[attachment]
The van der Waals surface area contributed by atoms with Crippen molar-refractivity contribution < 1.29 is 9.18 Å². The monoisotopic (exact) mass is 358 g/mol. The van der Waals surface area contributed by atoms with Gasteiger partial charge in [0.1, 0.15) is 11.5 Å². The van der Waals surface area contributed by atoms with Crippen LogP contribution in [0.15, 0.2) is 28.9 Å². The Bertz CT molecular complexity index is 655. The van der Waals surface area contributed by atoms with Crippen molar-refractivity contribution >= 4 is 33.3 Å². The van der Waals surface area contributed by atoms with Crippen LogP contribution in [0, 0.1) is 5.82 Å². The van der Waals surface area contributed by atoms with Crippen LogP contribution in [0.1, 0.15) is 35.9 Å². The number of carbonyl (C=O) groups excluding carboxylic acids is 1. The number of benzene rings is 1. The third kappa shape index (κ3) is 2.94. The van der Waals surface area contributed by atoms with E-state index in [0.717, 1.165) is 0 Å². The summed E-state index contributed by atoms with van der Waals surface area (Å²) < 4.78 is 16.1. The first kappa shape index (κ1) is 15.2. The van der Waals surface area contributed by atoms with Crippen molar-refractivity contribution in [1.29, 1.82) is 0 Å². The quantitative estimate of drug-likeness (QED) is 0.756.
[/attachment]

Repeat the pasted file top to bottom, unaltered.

The van der Waals surface area contributed by atoms with Crippen molar-refractivity contribution < 1.29 is 9.18 Å². The monoisotopic (exact) mass is 358 g/mol. The van der Waals surface area contributed by atoms with Gasteiger partial charge in [0.1, 0.15) is 11.5 Å². The van der Waals surface area contributed by atoms with Crippen LogP contribution in [0.15, 0.2) is 28.9 Å². The Bertz CT molecular complexity index is 655. The van der Waals surface area contributed by atoms with Crippen molar-refractivity contribution >= 4 is 33.3 Å². The van der Waals surface area contributed by atoms with Crippen LogP contribution in [0, 0.1) is 5.82 Å². The van der Waals surface area contributed by atoms with Crippen LogP contribution in [0.1, 0.15) is 35.9 Å². The number of carbonyl (C=O) groups excluding carboxylic acids is 1. The number of benzene rings is 1. The third kappa shape index (κ3) is 2.94. The van der Waals surface area contributed by atoms with E-state index in [0.717, 1.165) is 0 Å². The summed E-state index contributed by atoms with van der Waals surface area (Å²) < 4.78 is 16.1. The first kappa shape index (κ1) is 15.2. The van der Waals surface area contributed by atoms with Crippen molar-refractivity contribution in [1.29, 1.82) is 0 Å². The quantitative estimate of drug-likeness (QED) is 0.756.